Objects can tell a fantastic story, but simply looking at artifacts of human culture with a scientific view does not always animate the full experience. My romance and longing to make contact with people and animals form other times encourages my desire to utilize extant forms, artifacts, and fragments. By stringing together content via objects and images from different points in history and distant geographic locations I disregard linear time. Within each new drawing and assemblage I am able to explore meaning and metaphor associated with the objects. I utilize this collection to retell stories about specific, people, places, and objects.
Increasingly I can explore an ever-growing collection of virtual artifacts from Museums located round the globe. I find that my desire for those physical things is made stronger, new relationships between virtual and physical space conjure and inspires my imagination. Through the availability of 3D additive manufacturing tools I am able to make physical historic facsimiles of open source virtual objects. The translation that occurs from digital to physical provides added dimension to things and places I thought I knew; it is the future archaeological evidence. Virtual objects are a relevant way to connect to an increasingly global culture. As we dip our minds into perspectives of a global community I find that our hands and bodies crave to fulfill human social instincts. Our desire to touch, and hold something illustrates our own confinement to physical space. As we work to pull the virtual into the physical world it communicates our struggle to balance the artificial kingdom of our making and our longing for the natural world wince we came.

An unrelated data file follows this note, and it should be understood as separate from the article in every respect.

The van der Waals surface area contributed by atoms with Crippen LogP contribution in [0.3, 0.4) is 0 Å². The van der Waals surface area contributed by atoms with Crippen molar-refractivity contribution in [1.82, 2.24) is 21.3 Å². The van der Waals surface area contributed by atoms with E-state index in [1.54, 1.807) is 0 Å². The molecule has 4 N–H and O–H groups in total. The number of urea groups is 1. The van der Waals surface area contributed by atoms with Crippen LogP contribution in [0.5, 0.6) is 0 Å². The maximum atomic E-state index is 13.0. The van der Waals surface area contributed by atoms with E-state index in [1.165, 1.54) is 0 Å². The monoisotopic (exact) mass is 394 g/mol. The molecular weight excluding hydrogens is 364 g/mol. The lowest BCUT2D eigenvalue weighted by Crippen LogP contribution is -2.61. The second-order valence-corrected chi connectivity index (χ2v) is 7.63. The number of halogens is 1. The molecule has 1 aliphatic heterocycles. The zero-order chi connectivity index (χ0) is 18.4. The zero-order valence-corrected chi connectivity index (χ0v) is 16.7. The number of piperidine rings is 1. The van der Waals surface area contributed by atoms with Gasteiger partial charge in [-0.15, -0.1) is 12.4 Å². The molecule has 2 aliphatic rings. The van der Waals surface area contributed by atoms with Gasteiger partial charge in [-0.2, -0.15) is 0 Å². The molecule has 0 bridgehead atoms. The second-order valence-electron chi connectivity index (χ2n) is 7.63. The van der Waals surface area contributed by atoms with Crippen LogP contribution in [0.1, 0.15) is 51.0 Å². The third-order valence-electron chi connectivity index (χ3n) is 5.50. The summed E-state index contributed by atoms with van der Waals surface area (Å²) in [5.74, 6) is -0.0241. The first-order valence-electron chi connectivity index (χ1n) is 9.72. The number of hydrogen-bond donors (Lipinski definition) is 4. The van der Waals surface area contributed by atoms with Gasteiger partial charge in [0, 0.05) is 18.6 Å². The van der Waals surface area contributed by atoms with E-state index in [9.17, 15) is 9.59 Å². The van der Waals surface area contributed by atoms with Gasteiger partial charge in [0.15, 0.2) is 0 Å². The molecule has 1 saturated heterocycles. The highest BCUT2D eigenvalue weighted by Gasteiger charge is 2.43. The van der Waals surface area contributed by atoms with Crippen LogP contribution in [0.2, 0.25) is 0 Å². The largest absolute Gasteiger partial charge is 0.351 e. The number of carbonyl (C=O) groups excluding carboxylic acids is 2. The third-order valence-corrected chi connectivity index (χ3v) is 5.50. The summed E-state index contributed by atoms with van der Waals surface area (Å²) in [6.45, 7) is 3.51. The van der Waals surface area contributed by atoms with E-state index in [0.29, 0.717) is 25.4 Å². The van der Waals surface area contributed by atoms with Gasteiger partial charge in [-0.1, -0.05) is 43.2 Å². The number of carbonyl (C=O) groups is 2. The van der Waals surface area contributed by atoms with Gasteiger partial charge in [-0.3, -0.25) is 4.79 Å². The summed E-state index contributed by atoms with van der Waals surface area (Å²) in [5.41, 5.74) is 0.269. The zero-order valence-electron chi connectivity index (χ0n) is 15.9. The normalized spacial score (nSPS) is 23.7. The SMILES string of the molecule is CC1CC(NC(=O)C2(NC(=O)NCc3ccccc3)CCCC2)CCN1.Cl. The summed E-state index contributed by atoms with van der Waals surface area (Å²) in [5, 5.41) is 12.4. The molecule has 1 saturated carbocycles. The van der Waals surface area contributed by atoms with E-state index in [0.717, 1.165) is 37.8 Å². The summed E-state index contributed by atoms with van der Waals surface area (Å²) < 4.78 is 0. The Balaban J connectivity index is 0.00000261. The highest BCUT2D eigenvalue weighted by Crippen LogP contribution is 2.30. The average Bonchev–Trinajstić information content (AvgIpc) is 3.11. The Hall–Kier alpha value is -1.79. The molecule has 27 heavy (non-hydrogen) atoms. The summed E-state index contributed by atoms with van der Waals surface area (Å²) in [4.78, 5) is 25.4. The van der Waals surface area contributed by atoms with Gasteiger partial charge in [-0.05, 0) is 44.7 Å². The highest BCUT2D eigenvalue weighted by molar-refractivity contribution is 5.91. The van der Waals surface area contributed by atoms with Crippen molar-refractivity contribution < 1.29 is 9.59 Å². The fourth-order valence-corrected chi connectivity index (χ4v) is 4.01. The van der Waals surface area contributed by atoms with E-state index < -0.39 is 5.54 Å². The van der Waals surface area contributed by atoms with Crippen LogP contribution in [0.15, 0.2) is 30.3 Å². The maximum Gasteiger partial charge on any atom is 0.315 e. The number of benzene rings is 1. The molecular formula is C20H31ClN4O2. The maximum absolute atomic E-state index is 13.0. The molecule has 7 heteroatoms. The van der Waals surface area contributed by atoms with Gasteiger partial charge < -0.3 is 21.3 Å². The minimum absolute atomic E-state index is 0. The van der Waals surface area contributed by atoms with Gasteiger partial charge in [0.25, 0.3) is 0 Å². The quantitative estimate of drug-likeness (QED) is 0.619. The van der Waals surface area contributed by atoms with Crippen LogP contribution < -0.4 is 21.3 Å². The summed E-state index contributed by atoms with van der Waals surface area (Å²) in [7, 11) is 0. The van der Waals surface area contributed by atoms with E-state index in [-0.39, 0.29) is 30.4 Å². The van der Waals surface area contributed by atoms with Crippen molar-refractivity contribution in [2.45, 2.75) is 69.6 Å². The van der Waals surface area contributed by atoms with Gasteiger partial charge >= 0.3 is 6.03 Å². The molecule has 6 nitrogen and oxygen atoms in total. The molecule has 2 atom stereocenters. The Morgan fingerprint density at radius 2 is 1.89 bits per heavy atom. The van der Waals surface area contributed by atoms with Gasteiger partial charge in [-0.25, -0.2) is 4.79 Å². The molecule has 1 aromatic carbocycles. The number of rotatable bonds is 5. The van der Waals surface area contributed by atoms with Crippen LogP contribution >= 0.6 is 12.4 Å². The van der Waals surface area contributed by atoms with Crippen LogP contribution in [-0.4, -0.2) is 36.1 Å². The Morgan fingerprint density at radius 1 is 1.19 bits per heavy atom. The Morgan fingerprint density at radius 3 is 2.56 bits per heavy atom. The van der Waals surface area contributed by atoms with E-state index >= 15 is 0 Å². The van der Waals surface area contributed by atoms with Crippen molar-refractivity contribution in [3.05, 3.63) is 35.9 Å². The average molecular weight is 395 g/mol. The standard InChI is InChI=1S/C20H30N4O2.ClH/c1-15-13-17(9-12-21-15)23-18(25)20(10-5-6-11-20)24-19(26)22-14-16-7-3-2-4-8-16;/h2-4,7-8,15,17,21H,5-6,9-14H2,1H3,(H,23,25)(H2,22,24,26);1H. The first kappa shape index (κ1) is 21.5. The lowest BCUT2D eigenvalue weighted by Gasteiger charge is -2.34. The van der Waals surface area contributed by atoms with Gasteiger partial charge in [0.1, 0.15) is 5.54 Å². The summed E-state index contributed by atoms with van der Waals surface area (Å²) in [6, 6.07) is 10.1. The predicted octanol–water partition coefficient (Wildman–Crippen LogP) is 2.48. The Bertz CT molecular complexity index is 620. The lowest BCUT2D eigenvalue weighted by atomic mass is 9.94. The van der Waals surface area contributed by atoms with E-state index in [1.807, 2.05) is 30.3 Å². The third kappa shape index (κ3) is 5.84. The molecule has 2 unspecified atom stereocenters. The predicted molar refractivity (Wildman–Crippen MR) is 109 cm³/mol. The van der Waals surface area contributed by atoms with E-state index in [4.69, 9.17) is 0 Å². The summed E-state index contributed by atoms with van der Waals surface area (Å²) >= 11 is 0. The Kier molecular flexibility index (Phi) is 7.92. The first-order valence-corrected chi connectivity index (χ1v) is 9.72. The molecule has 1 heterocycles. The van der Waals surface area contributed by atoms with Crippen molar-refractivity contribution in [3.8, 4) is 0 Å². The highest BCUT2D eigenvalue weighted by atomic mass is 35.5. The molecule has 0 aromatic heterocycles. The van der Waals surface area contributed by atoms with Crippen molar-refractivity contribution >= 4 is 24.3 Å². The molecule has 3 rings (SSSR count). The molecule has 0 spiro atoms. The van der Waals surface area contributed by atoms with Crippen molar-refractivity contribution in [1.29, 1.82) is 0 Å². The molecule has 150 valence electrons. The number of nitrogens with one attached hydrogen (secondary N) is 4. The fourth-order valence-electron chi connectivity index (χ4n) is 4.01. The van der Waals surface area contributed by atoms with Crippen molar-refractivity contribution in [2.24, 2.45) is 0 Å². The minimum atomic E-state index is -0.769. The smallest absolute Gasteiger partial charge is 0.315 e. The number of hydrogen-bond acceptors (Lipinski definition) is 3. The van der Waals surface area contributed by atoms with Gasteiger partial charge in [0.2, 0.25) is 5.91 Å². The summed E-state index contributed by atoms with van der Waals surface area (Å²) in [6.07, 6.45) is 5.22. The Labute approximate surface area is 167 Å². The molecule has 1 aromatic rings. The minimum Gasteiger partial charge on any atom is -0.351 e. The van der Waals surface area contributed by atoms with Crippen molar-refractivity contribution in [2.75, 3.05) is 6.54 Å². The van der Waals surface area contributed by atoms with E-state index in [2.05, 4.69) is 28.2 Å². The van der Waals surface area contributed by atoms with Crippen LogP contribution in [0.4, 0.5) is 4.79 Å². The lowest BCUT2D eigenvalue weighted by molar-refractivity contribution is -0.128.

— Jessica Brandl
Long meandering motorcycle rides and the nomadic tendencies of Jessica Brandl’s parents cultivated an early desire to wonder about the natural world and those who pass though it. Raised in the privacy of a small acreage situated on a flood plain in the heart of Texas, the quiet of her upbringing propelled her highly active imagination. Seeds sown in the form of vacant properties, fossil filled riverbeds, and a host of snakes, fish, and armadillo kept things lively.
Jessica Brandl holds an MFA in Ceramics from The Ohio State University and a BFA from The Kansas City Art Institute. Her work has been shown nationally and internationally in numerous solo and group exhibitions, including “Unconventional Clay: Engaged in Change”, NCECA Biannual invitational, hosted at the Nelson-Atkins Museum of Art, “Ceramic Top 40,” curated by Leslie Ferrin at Red Star Studios and Office for the Arts at Harvard. Internationally her work has been shown at RISD Rome in collaboration with the c.r.e.t.a.r. Residency program. Her most recent work involves 3D scanning historic ceramic objects and natural history museum specimens. Jessica is a self-proclaimed 21st century naturalist, collecting virtual objects, and practicing citizen science.
Jessica resides in Cedar Falls Iowa, where she is an Adjunct Professor in ceramics at the University of Northern Iowa.